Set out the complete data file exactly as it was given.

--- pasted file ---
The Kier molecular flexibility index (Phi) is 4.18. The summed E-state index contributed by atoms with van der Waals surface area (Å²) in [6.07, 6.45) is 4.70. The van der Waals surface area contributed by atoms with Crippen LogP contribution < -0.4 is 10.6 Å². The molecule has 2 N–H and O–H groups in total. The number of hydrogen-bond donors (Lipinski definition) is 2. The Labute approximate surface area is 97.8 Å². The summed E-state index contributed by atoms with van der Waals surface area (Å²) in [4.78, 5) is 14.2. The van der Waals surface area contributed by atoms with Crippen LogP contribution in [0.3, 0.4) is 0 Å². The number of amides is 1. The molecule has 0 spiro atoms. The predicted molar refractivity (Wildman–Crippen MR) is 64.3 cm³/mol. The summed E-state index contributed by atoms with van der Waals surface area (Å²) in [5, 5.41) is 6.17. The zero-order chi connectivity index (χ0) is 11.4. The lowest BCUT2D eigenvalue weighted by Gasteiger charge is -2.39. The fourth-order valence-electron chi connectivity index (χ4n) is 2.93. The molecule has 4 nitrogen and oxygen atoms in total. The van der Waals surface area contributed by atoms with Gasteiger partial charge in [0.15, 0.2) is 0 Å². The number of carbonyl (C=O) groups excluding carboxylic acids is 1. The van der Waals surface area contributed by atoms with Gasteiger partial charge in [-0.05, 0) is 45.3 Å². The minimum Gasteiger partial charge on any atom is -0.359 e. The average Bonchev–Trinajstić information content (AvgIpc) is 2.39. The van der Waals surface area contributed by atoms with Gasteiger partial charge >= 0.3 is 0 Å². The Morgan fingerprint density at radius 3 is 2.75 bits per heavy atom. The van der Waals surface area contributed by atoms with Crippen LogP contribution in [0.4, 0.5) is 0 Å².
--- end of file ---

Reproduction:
The Kier molecular flexibility index (Phi) is 4.18. The summed E-state index contributed by atoms with van der Waals surface area (Å²) in [6.07, 6.45) is 4.70. The van der Waals surface area contributed by atoms with Crippen LogP contribution < -0.4 is 10.6 Å². The molecule has 2 N–H and O–H groups in total. The number of hydrogen-bond donors (Lipinski definition) is 2. The Labute approximate surface area is 97.8 Å². The summed E-state index contributed by atoms with van der Waals surface area (Å²) in [4.78, 5) is 14.2. The van der Waals surface area contributed by atoms with Crippen LogP contribution in [0.3, 0.4) is 0 Å². The number of amides is 1. The molecule has 0 spiro atoms. The predicted molar refractivity (Wildman–Crippen MR) is 64.3 cm³/mol. The summed E-state index contributed by atoms with van der Waals surface area (Å²) in [5, 5.41) is 6.17. The zero-order chi connectivity index (χ0) is 11.4. The lowest BCUT2D eigenvalue weighted by Gasteiger charge is -2.39. The fourth-order valence-electron chi connectivity index (χ4n) is 2.93. The molecule has 4 nitrogen and oxygen atoms in total. The van der Waals surface area contributed by atoms with Gasteiger partial charge in [0.15, 0.2) is 0 Å². The number of carbonyl (C=O) groups excluding carboxylic acids is 1. The van der Waals surface area contributed by atoms with Gasteiger partial charge in [-0.05, 0) is 45.3 Å². The minimum Gasteiger partial charge on any atom is -0.359 e. The average Bonchev–Trinajstić information content (AvgIpc) is 2.39. The van der Waals surface area contributed by atoms with Gasteiger partial charge >= 0.3 is 0 Å². The Morgan fingerprint density at radius 3 is 2.75 bits per heavy atom. The van der Waals surface area contributed by atoms with Crippen LogP contribution in [0.4, 0.5) is 0 Å².